5. Enough is Enough 5

    Key cannot govern next year without Winston.

    Ket is popular. Probably the most popular PM ever. He will retain strong populaity into the next election. If his 5 years of making a shambles of this country hasn’t dented his popularity yet, I can’t see anything damaging him in the next 15 months.

    That means his only potenetial partner needs to be taken out.

    We should be using our collective energy now to highlight how racist and out of touch Winston is. An ideal scenario is Winston polling 4.9%. How do we make it happen?

    • If Winston gets 4.9%, he deserves at least 4.9% of the house. Let’s not sink to their level please, if Labour can’t govern with just the Greens, but they can govern, then they should make the best of that, and hope to grow into a two-party majority.

  6. Pete 6

    I do think Christchurch will swing away from National next year. People aren’t very happy there. Auckland just got a big spending commitment, though. If Labour can keep to that and ensure they won’t need to sell their assets, I think they’ll make some headway.

  7. Yes 7

    Are you guys serious. The man ban is a killer…men will now flock to Maori, mana, nzf and oh..wait for it national.

    Redistribute the polls..national up 5.. Nzf up 1 Maori up 1 and mana up 1.

    Will that leaves the gays and greens holding up only 25% of the voting population.

    Vote Labour and be told what to do. At least Helen Clarke had balls

  8. Andrew 8

    These charts are interesting.

    Rolling averages are usually used to smooth out trend lines when you have very small per wave sample sizes (eg, 50-200 per wave) but for this poll you’ve got somewhere around 900 per wave.

    What’s your logic for using a rolling average on such a large sample?

    Given the frequency of this poll and the sample sizes, the overall trends are still fairly clear. (Estimates at n=900 are usually pretty reliable.)

    Aren’t you removing contextual effects, which is one of the key advantages of the Roy Morgan poll? Because it’s so regular and has a large sample size, it should be very useful for seeing the influence of recent political events. Isn’t this advantage being removed because you’re using a rolling average?

    • lprent 8.1

      Can’t answer for the James, but I’d say that it makes quite a bit of difference to the display. In the end what you are interested in with polls are trends, not individual data points. It usually takes several months for political events to go from them happening to making a voting intention effect in voting population. So anyone interested in politics looks at the trends rather than the points..

      Why? There is a lot of jitter in any poll (for a number of reasons). That in the Morgan poll is something in the order of +-3% from the observed variations (and their statistical variation is in the same order) – which is pretty easy to observe in the graph’s points. You can literally see a poll in one two week period for a party to drop by 3% and then jump up by 6%.

      So it makes sense to project political samples as a rolling average to look at the underlying trend.. It gets rid of the unusable jitter

      • Andrew 8.1.1

        “It usually takes several months for political events to go from them happening to making a voting intention effect in voting population.”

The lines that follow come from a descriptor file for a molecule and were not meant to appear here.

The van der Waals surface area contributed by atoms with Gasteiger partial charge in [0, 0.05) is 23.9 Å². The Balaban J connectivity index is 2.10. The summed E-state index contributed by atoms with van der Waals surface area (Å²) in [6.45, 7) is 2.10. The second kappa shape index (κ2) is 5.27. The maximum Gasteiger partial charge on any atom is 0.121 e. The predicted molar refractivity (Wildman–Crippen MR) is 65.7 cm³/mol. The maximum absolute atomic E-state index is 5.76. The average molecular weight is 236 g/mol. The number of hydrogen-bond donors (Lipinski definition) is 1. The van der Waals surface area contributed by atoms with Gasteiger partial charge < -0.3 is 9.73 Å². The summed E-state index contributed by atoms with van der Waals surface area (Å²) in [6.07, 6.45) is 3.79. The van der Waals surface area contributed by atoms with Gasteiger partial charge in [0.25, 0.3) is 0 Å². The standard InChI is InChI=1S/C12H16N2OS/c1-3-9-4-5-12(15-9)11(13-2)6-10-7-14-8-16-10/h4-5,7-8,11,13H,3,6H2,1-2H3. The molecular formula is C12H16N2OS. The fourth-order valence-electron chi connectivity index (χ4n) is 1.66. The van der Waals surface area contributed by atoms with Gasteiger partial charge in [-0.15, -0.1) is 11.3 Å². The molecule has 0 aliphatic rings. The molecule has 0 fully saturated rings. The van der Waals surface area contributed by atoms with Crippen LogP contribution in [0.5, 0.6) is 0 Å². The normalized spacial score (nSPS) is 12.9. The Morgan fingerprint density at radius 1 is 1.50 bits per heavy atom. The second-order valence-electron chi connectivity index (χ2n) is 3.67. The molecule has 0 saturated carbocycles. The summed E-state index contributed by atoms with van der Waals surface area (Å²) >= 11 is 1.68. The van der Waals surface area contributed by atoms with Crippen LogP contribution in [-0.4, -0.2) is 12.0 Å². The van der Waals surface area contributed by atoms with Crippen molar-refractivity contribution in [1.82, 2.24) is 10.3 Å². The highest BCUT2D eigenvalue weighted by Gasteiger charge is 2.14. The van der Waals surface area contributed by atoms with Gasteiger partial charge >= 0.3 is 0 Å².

That’s not really true though. The impact on voting intention depends on the specific event. Did you see how quickly John Key became preferred PM?

        Something I posted on DimPost:

        “Some survey methods should theoretically produce more stable results and less noise than others. When I talk about stability, I’m not talking about results that don’t change. Results should of course change to reflect ‘true changes’ in public sentiment. An unstable or volatile poll will fluctuate more around whatever the true value is, whereas a stable poll will fluctuate less around that value and less within the given margin of sampling error.

        I appreciate that it’s hard to know what the ‘true value’ is, especially for a political poll when you only get that value once every three years. Political polls are the most visible and public polls, but actually they are in the minority relative to all surveys carried out in NZ. There are many other surveys, that have been carried out over many years, and there is a large body of international research in the area of survey methodology, which suggests there are some good and not-so-good ways to carry out a survey. Someone recently said to me “Surveys are easy to do, but are hard (and expensive) to do well.” Really – anyone at all can bang a survey together and claim that the results are robust.

        I do understand that most people are not at all interested in survey methods, so views about which surveys are right/wrong will always be based on more obvious things such as frequency, sample size, online/landline/cell phone sampling, whether the results are consistent with our views based on events at the time, which blogs we read, and which hairs on the back of our necks stand up.”

        I’ve put together a matrix detailing NZ public poll methods, if anyone is interested. There is quite a lot of information available about how companies carry out their polls:

        The following two websites are also useful if anyone is interested in what makes a good/bad survey:

        AAPOR: http://www.aapor.org/Poll_andamp_Survey_FAQ/5511.htm

        UK Magenta book (Chapter 5 in particular): http://www.civilservice.gov.uk/wp-content/uploads/2011/09/the_complete_magenta_book_2007_edition2.pdf

      • Andrew 8.1.2

        “In the end what you are interested in with polls are trends, not individual data points.”

        Actually I don’t believe this to be true either. If the poll is reasonably non-volatile, those changes between data points can provide insight into what the public really care about. Very useful for political strategists.